Paul Prather

Life isn’t over even when it may seem like it is

Lexington

Although I plead guilty to regularly dispensing advice in the newspaper and from the pulpit — I’m paid to do it — the truth is that in my real life, which is to say, my unpaid, day-to-day interactions with friends and family, I dispense hardly any advice at all.

The reason I don’t offer up many words of supposed wisdom is that I don’t know much. My head does hold plenty of opinions, I suppose; it’s just that, quite often, my opinions turn out to be both wrong and ignorant. So I mainly keep them to myself.

But, as you may have guessed, this is a long introductory way of saying there do remain a few topics about which I’m sure I’m right.

One is this: your life isn’t over until it’s finally, truly over.

Until such time as your heart quits thumping and your breath ceases to fog the compact’s mirror held beneath your nose, you should keep on living. Too many people choose to die long before they’re dead.

Recently, two friends of mine, both well into middle-age, have been slammed by the abrupt breakups of their marriages. Their spouses left them. Apparently for good.

In both cases, my friends found themselves understandably poleaxed. Despondent. Depressed. Despairing.

When I talked with them, separately, they both said they were too old to start over. They believed that at their ages they’d never find someone else to share their interests and their future.

Anyway they looked at it, both friends implied, they were destined to live in misery. They might as well get used to sitting on the sofa alone for the next 20 years, watching game show reruns.

Because I care about them, and because I’m sure I’m correct here, I broke my moratorium. I offered some free advice.

Mourn for a while, I said. Right now that’s probably all you feel like doing. And it’s healthy to mourn, as long as you don’t chug cyanide or snort oxys while you’re at it.

Grieve for all you’re worth. Accept your pain. Work through it. Be honest about it.

But here’s what you need to know. Over time, your soul will get better. If you’ll let it. If you’ll make an effort. We seem to have the capacity for healing built into our human makeup.

As I’ve written here times too numerous to count, I lost my wife when I was 49, to cancer rather than divorce. I absolutely thought my life had ended with hers.

I’m a pot-bellied, middle-aged, Pentecostal preacher, I thought. Who the heck would ever want me? If I did find a woman willing to be with me, I’d mistrust her judgment —for wanting the likes of me. And after many years of an exceedingly happy marriage, who else could I ever care for anyway?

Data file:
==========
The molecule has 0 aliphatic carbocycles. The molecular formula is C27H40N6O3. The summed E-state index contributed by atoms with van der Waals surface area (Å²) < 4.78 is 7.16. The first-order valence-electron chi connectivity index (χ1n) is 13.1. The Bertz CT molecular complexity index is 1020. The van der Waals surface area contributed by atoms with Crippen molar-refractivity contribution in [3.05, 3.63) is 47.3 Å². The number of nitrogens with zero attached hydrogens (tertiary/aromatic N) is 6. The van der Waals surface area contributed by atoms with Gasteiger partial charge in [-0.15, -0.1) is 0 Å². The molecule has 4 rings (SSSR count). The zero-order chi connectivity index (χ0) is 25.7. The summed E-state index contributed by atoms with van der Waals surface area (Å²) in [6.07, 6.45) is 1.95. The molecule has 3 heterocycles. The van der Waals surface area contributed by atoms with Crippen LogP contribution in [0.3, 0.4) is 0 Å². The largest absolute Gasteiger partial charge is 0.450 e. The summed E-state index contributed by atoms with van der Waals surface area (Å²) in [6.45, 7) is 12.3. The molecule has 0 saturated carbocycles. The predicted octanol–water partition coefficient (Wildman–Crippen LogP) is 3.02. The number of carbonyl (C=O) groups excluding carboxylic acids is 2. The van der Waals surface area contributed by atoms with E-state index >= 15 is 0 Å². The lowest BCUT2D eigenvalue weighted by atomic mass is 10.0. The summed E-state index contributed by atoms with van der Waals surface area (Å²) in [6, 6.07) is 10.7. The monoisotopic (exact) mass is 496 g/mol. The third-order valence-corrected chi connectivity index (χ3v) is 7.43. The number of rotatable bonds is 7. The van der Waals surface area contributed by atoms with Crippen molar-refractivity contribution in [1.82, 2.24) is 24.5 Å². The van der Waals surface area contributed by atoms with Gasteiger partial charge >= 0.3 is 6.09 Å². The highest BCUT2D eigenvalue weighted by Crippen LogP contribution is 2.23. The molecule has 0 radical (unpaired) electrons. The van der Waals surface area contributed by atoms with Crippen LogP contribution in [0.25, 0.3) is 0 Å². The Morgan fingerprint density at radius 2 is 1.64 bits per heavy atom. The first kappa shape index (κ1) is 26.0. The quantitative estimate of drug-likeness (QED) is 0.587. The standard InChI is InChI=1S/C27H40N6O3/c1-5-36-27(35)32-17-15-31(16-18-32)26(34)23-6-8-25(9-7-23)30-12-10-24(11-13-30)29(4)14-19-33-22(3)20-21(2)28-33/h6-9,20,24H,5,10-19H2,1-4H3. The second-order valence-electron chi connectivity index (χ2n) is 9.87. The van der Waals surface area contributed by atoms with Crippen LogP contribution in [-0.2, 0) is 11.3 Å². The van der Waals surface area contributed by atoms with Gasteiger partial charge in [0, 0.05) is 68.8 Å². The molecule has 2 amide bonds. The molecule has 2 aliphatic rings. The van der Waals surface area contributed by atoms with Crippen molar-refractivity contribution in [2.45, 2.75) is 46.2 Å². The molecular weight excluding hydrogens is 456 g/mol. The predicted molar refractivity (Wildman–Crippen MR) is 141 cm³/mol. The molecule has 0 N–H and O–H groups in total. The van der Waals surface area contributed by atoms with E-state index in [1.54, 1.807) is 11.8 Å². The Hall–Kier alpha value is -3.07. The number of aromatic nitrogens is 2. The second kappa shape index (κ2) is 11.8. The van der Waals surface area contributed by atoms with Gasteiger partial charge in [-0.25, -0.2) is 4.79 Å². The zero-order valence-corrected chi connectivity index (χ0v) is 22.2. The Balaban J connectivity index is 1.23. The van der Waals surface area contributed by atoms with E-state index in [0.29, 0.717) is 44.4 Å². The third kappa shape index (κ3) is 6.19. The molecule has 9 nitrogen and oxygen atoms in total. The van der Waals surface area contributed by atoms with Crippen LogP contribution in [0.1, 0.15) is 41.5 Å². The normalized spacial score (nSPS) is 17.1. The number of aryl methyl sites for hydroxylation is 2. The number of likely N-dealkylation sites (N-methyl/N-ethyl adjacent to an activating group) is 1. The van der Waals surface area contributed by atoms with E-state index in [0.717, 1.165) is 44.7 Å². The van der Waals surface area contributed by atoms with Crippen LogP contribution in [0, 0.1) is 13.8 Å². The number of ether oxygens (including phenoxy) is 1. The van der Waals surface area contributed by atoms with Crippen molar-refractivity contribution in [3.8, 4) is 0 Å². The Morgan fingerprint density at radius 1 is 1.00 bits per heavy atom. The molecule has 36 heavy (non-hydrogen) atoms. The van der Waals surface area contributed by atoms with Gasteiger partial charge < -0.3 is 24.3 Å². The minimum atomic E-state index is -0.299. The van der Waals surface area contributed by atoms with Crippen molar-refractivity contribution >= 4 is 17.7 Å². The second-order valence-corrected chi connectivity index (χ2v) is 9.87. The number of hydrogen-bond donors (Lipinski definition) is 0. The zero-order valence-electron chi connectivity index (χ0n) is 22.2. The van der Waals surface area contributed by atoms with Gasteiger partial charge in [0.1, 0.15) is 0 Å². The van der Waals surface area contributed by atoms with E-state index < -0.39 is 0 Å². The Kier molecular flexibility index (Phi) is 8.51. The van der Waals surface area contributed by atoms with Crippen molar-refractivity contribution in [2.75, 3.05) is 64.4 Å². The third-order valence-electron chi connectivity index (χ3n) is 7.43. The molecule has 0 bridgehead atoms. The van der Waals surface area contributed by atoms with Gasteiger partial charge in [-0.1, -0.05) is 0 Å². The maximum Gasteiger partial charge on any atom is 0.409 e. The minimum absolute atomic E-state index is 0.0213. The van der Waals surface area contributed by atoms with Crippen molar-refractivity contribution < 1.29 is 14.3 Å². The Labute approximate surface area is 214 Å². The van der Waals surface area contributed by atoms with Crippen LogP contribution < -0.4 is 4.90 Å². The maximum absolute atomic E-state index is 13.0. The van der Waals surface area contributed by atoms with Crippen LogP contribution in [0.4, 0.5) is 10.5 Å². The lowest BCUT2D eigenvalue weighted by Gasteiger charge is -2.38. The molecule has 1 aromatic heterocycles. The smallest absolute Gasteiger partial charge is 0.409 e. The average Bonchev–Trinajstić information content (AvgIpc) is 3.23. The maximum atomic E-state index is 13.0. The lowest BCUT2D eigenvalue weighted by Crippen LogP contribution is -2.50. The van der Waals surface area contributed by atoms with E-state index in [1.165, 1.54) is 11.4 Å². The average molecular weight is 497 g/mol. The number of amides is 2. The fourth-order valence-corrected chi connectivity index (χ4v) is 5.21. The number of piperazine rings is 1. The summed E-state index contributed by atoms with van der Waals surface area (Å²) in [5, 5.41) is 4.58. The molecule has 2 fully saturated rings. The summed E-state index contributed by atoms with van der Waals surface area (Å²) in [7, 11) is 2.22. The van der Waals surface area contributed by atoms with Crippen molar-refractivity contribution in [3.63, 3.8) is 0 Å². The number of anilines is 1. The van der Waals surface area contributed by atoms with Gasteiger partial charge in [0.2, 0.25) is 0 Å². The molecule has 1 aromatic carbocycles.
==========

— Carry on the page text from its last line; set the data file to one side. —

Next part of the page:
I spent a lot of time just wishing death would come on and get me.

You know what, though?

While I’m still a pot-bellied Pentecostal preacher, and while I’m now so gray I look back fondly on middle age as my fleeting youth, my second wife Liz and I just celebrated our fifth anniversary.

And she’s smokin’ hot for an old schoolmarm. And we share passions for history and religion and literature. And I love her. And she loves me. And I think her judgment in choosing me turned out to be as sound as mine in choosing her.

And thus, life goes on.

Not everybody who loses a spouse will find a new one, I realize. Each person’s story and situation are different.

My point is that what I once assumed was the end, wasn’t.

More than a decade past that supposed end, I’m still living. When I was smothering in grief, I couldn’t see any good thing in my future. Yet good things were there.

This isn’t just my story, either. It’s lots of people’s stories.

I know other people who’ve weathered the death of a spouse, or divorce, or cancer, or bankruptcy, or forced retirement — and come out the other side fully alive.

These men and women who learned to thrive again were the ones who eventually chose someone, or something, new to love: a new wife, their grandchildren, flying, a start-up business, animal rescue work. Something. They decided not to wither up and die before their appointed time.

It’s not easy to heal. It takes a while. If you’ve suffered a terrible loss, you probably miss your former life very much right now. Maybe you’ll always miss it.

But eventually you will feel better. Time really does work miracles on pain, no matter how wrenching that pain is or how deep it goes.

So don’t quit. Don’t ever quit. Mourn as long as you need to, but tell yourself this, because it’s true: it will get better. It really will.

When you’re ready, take a class. Go on a date. Get closer to the Lord. Visit Europe. Learn to salsa dance.

Keep looking until you find a fresh passion. Build yourself a fresh life. If you’re pot-bellied and past your natural prime, invent yourself a brand new prime.

Paul Prather is pastor of Bethesda Church near Mount Sterling. You may email him at pratpd@yahoo.com.

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